The Best Defence Is To Take Offence

Question from Rieno:
Many Christians express views about many aspects of life. In addition, they also express their honest beliefs in their deity and even preach it. Atheists also express their views on many aspects of life (morality, politics, science, faith, etc.)

Why is it that when Christians express themselves, it is deemed acceptable, but when atheist express themselves it is considered offensive? I, personally, have been called a blasphemer once just by saying “I don’t believe in god”.

I would like to hear your thoughts on this. Thank you very much in advance.

Answer by SmartLX:
This unequal treatment of views springs from an intrinsic asymmetry between believers and non-believers. This asymmetry is genuine, and the reason for the outrage is sometimes clear, but that doesn’t truly justify it.

Religion is claimed by many to be the sole source of their morals, comfort and/or reason for being. If you question some people’s faith, you are ostensibly shaking the very foundations of their lives; no wonder they take it personally.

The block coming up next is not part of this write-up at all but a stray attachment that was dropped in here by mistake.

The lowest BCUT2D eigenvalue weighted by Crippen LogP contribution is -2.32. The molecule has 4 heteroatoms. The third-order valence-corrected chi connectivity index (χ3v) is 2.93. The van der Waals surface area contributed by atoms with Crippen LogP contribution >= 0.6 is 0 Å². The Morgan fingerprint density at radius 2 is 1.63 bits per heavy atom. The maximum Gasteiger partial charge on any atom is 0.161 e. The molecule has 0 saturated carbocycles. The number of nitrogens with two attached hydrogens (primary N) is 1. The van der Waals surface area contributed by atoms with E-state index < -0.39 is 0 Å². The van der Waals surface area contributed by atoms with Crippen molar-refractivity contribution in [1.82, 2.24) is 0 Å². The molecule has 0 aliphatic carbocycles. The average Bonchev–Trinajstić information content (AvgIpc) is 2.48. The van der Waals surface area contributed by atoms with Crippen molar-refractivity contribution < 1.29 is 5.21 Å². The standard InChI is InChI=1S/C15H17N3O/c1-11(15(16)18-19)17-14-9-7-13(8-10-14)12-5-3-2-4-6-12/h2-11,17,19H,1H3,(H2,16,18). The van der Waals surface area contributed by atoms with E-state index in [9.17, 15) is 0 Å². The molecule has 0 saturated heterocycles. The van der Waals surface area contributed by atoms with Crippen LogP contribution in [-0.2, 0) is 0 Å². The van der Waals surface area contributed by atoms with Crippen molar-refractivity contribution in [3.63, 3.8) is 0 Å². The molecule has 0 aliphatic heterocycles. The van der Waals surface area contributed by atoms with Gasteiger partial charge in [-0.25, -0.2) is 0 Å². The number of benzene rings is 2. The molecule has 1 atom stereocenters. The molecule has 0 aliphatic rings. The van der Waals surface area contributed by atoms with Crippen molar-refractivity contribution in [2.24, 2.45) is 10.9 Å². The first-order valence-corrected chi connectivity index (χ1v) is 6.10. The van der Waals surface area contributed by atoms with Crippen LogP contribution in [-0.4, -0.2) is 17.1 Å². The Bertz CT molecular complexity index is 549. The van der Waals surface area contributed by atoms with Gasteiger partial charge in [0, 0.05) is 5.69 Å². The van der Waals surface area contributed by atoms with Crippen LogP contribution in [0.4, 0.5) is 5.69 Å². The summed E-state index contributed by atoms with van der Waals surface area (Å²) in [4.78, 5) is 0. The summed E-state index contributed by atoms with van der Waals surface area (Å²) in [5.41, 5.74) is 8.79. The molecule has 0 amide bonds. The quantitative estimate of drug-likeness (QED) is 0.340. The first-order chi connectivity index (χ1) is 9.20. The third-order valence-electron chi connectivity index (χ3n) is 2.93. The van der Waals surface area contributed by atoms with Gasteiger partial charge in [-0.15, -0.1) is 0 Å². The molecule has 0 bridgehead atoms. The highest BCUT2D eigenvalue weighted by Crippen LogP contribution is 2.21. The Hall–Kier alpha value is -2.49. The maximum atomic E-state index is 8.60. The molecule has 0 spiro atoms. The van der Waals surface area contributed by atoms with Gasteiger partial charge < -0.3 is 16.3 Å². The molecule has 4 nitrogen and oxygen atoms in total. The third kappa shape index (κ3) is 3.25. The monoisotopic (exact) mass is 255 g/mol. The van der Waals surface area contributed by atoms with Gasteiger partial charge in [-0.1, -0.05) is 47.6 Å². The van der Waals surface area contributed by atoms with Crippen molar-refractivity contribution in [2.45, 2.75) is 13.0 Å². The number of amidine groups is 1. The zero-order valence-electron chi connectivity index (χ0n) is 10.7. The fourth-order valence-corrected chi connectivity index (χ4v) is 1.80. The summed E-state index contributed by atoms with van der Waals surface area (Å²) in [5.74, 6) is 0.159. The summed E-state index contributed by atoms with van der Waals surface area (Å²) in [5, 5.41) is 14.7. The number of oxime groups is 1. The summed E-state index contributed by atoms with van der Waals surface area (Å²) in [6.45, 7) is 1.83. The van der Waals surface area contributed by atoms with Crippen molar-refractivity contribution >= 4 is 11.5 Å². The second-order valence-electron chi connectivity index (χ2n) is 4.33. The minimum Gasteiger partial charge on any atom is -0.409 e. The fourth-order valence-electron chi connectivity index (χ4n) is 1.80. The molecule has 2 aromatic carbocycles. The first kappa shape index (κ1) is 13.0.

This can be taken to extremes, as you’ve already discovered. Recently a bus company refused to run an ad with a one-word message: “Atheists.” It was deemed controversial to do nothing more than alert the public to the existence of people who don’t believe in gods. There are people, the ad says to believers, who think you are wrong.

By way of contrast, atheists usually protest religious advertising either because their own advertising has been refused or because the religious message is effectively delivered by a secular state authority. Aside from these practical concerns, why don’t atheists take as much personal offence from the topic as believers? Because atheism is not an equivalent source of morals or purpose. Atheists source these essential parts of life from other places (I briefly delved into this here), so when their position on the existence of gods is challenged they do not feel that their entire worldview is under attack.

The important thing to get across to believers, though of course it’s not easy, is that the targets of criticism are religions themselves, not their adherents. Religion really is under attack, in a sense, but believers aren’t. The statement that one’s religion is false implies merely that one is wrong, not that one is stupid, insane, wicked or deceitful. If more believers understood this, organisations as the Catholic League would look a lot sillier with their persecution complexes on show.